By Genevieve Wood

> “The heterogenous understanding of modernity is composed of a series of always incomplete projects that remind us of paths not taken – of possibilities blocked in blood and repression, of processes and procedures that even if they have disappeared, recall the irreducible quality of the world and of its multiple kind. The archaic and the unruly lace modernity, forcing it to register its transformation, its transit, its accidental quality and its potential loss of control, no matter how powerful the appeal to the homogenous prospect of progress. In this there lies a freedom, frequently unrealised but waiting, in which we too are invited to participate.”
- Iain Chambers, Citizenship, Language and Modernity, 2002

Our eyes struggle to see in the dark. Strangely, when looking at a faint star, the trick is to do so using the edge of one’s eye in order to see it – in other words, one has to not quite look directly at it in order to get a better view. The cells that perceive colour crowd the centre of the eye where light is directed to fall, maximizing every moment of daylight. Sidelined are those sense perceptors differentiated for light and dark that would help us navigate the world as we travel daily into shadow.

Lyndi Sales is an artist whose concern with manners of perception and the possibilities of alternative realities results in complex, treacherously intricate installation works in a variety of often re-commissioned media. Sales makes unusually esoteric reference to the post-colonial retracing of trade routes, the borderlands of the archive and the ramifications of tragic historical incident, focusing on the fragile passages between worlds and systems, and the mutability of the real and perceptual. Her work frequently evokes the suspension of time and heightening of perception that occur before a transformative moment of crisis or collapse.

Recently the artist has worked with scientific imaging systems and astronomical geometries in experiments with gestalt, constructing laboured entanglements and distortions that bring together optical effects in productive visual tension. Concerning the threat to the artist’s vision of a knot in her cornea, ontological questions arise of the possibility of such a thing as a ‘whole’ picture. Experiments with the disappearance of time, the flattening of space, with vibrations of pattern and amplification of colour evoke the kind of shift in perception that mescaline once lead Aldous Huxley to call an encounter with ‘Mind at Large’. Huxley thereafter contemplated the nature of experience, writing that, “We live together, we act on, and react to, one another; but always and in all circumstances we are by ourselves … from family to nation, every human group is a society of island universes.”1 Resonant with this is a sense of the flickering contingencies of subjecthood that play across the surface of Sales’ work.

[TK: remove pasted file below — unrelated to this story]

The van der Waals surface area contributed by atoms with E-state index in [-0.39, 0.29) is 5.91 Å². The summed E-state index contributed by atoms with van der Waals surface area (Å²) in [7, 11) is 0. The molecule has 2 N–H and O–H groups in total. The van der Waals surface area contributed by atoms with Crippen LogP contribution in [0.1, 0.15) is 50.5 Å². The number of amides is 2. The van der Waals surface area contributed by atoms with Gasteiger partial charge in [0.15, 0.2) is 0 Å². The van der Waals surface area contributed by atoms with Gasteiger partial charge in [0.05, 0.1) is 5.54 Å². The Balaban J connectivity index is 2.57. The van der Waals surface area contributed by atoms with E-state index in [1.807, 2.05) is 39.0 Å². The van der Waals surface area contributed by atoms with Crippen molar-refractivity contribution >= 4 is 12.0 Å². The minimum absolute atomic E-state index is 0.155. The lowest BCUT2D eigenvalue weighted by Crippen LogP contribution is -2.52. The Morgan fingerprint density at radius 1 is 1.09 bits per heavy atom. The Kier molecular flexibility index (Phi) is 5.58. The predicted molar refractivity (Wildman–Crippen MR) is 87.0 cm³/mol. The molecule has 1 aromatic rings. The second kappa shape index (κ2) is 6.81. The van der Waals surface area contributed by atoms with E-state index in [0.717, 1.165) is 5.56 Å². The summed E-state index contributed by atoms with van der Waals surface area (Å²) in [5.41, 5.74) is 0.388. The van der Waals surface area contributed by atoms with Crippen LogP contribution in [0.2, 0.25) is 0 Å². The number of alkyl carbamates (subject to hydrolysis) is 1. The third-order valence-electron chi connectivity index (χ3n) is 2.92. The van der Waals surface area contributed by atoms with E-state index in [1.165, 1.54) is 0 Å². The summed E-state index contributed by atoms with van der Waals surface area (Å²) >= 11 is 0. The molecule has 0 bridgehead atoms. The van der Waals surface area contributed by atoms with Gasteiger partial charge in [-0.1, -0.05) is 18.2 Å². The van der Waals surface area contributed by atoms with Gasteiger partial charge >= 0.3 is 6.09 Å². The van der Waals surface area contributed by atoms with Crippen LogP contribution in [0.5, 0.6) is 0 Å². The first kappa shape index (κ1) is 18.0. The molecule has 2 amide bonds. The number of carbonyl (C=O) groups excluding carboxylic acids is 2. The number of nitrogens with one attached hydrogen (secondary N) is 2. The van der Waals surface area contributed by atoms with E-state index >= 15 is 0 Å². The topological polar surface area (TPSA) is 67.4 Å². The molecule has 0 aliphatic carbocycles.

In a country where social experience can often be so radically divided as to preclude conversation, it is of interest that Sales can be seen asking - in what is a perhaps counter-intuitive way - not what obscures our vision, but what we might be able to see with our eyes closed. At stake is being able to risk fallibility in order to reapproach one another, becoming that much more capable of building the kind of culture we might yearn for – one that could be greater than simply the sum of its disparate parts.

For the exhibition Desire, Sales has created an extension of her progressively abstracted work that concerns itself with the mechanisms of ocular perception. Satellite Telescope makes reference to the first reach of a satellite of this kind sent into space from Kenya in 1970, which succeeded through novel radiation technology in revealing a great deal more to us about the world beyond our own.

The way our eyes are put together is uncanny – to think that what would lead under normal circumstances to compromising one’s vision of a thing might lead at a different turn to seeing it better. At the edge of our habitual perceptions lies the possibility of reaching, for “something more, above all something different from the carefully selected utilitarian material which our narrowed, individual minds regard as a complete, or at least sufficient, picture of reality.”2

> by Genevieve Wood

  1. The Doors of Perception, 1954, p. 13
  2. Ibid. p. 22

See Also: The Exhibition | An Introduction By Thembinkosi Goniwe | News On Participation In The 54th Venice Biennale